Things Fall Apart, a novel based on the cultures and the traditions of the Igbos depict a very strong sense of struggle between change and tradition. This story is somewhat an archetype of To Kill a Mocking Bird. Not just centered on sociopolitical views but also cultural and traditional beliefs, Achebe specifically defines each speck of this Eastern Nigerian culture, from the breaking of the “kola –a caffeine-containing nut of evergreen trees to the unmasking of the egwuegwu and spiritual sacrifices to the gods and ancestors. Kola, a very essential part of the Igbo culture is represented in so many ways; it signifies peace, blessing, wealth, abundance, and respect most especially. In this society, the contest for wealth, titles and success was very important, it was a great legacy to be left by any man. Okonkwo being the strongest and most powerful man in the village had more than set a standard in that village by conquering the greatest warrior of all time. He had a symbiotic relationship with his community, as much has he benefited from the community’s societal and cultural values, so did they benefit from his strength and will power to succeed.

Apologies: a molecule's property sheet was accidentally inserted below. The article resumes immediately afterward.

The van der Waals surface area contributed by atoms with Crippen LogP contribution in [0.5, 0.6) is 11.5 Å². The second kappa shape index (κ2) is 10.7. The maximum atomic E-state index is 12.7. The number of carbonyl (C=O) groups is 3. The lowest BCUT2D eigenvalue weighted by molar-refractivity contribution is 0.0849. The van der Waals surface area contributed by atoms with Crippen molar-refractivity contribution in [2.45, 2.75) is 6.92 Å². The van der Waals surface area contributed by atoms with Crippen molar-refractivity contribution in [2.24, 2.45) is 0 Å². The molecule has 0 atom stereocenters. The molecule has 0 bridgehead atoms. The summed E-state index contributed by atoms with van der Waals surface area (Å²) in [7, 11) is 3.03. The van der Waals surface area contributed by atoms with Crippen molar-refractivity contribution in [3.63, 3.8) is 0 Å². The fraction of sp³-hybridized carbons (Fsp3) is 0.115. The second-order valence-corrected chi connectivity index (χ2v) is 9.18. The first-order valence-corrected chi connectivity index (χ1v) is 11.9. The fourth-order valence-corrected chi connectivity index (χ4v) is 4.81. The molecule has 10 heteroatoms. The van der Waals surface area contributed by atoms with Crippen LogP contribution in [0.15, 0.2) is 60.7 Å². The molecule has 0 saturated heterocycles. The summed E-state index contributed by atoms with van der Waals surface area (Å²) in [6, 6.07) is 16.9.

Okonkwo, a fierce warrior, remains unchanged in his unrelenting quest to solely sustain the culture of his tribe in the time of religious war in Achebe's book, Things Fall Apart. He endures traumatic experiences of conflict from other tribes, dramatic confrontations from within his own family, and betrayal by his own tribe.
In Chinua Achebe’s novel Things Fall Apart, Okonkwo is a tragic hero. Aristotle’s Poetics defines a Tragic Hero as a good man of high status who displays a tragic flaw (“hamartia”) and experiences a dramatic reversal (“peripeteia”), as well as an intense moment of recognition (“anagnorisis”). Okonkwo is a leader and hardworking member of the Igbo community of Umuofia whose tragic flaw is his great fear of weakness and failure. Okonkwo’s fall from grace in the Igbo community and eventual suicide, makes Okonkwo a tragic hero by Aristotle’s definition.